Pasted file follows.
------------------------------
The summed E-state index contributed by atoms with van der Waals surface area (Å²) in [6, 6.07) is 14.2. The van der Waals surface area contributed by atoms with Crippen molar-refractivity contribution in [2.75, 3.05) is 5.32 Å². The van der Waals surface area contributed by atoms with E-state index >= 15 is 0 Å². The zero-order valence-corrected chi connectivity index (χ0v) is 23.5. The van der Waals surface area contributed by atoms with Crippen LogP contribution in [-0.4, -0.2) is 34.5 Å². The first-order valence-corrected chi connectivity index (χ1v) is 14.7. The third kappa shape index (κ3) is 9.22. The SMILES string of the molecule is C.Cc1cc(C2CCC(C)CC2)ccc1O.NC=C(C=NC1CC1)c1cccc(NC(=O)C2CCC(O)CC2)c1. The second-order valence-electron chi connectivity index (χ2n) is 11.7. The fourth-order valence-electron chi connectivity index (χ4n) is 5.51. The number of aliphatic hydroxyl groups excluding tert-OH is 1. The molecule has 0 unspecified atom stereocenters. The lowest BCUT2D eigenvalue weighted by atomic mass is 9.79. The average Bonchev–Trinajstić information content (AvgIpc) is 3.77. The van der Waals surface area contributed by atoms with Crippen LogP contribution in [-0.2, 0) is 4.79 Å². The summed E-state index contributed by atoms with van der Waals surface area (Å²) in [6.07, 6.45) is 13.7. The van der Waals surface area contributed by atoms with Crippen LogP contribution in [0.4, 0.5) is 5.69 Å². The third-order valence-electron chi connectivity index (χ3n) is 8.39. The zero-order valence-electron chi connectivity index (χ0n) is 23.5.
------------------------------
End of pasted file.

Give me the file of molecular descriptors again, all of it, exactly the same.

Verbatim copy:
The summed E-state index contributed by atoms with van der Waals surface area (Å²) in [6, 6.07) is 14.2. The van der Waals surface area contributed by atoms with Crippen molar-refractivity contribution in [2.75, 3.05) is 5.32 Å². The van der Waals surface area contributed by atoms with E-state index >= 15 is 0 Å². The zero-order valence-corrected chi connectivity index (χ0v) is 23.5. The van der Waals surface area contributed by atoms with Crippen LogP contribution in [-0.4, -0.2) is 34.5 Å². The first-order valence-corrected chi connectivity index (χ1v) is 14.7. The third kappa shape index (κ3) is 9.22. The SMILES string of the molecule is C.Cc1cc(C2CCC(C)CC2)ccc1O.NC=C(C=NC1CC1)c1cccc(NC(=O)C2CCC(O)CC2)c1. The second-order valence-electron chi connectivity index (χ2n) is 11.7. The fourth-order valence-electron chi connectivity index (χ4n) is 5.51. The number of aliphatic hydroxyl groups excluding tert-OH is 1. The molecule has 0 unspecified atom stereocenters. The lowest BCUT2D eigenvalue weighted by atomic mass is 9.79. The average Bonchev–Trinajstić information content (AvgIpc) is 3.77. The van der Waals surface area contributed by atoms with Crippen LogP contribution in [-0.2, 0) is 4.79 Å². The summed E-state index contributed by atoms with van der Waals surface area (Å²) in [6.07, 6.45) is 13.7. The van der Waals surface area contributed by atoms with Crippen LogP contribution in [0.4, 0.5) is 5.69 Å². The third-order valence-electron chi connectivity index (χ3n) is 8.39. The zero-order valence-electron chi connectivity index (χ0n) is 23.5.